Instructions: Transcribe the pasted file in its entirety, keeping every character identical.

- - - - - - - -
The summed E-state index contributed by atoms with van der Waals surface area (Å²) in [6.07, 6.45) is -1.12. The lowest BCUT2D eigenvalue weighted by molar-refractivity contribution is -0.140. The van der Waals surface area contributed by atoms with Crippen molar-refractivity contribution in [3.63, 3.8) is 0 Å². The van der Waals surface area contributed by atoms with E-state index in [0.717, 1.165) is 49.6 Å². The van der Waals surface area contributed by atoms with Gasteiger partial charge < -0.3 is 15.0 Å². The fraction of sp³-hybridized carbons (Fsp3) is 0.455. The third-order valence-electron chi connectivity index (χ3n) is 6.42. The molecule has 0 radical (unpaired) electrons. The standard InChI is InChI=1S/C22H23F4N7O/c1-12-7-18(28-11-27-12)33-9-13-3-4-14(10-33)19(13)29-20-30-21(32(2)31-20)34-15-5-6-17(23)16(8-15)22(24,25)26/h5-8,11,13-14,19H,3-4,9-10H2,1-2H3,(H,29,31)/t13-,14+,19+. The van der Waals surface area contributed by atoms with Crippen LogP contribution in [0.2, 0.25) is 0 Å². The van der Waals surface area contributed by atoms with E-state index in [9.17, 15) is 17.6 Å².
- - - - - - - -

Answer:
The summed E-state index contributed by atoms with van der Waals surface area (Å²) in [6.07, 6.45) is -1.12. The lowest BCUT2D eigenvalue weighted by molar-refractivity contribution is -0.140. The van der Waals surface area contributed by atoms with Crippen molar-refractivity contribution in [3.63, 3.8) is 0 Å². The van der Waals surface area contributed by atoms with E-state index in [0.717, 1.165) is 49.6 Å². The van der Waals surface area contributed by atoms with Gasteiger partial charge < -0.3 is 15.0 Å². The fraction of sp³-hybridized carbons (Fsp3) is 0.455. The third-order valence-electron chi connectivity index (χ3n) is 6.42. The molecule has 0 radical (unpaired) electrons. The standard InChI is InChI=1S/C22H23F4N7O/c1-12-7-18(28-11-27-12)33-9-13-3-4-14(10-33)19(13)29-20-30-21(32(2)31-20)34-15-5-6-17(23)16(8-15)22(24,25)26/h5-8,11,13-14,19H,3-4,9-10H2,1-2H3,(H,29,31)/t13-,14+,19+. The van der Waals surface area contributed by atoms with Crippen LogP contribution in [0.2, 0.25) is 0 Å². The van der Waals surface area contributed by atoms with E-state index in [9.17, 15) is 17.6 Å².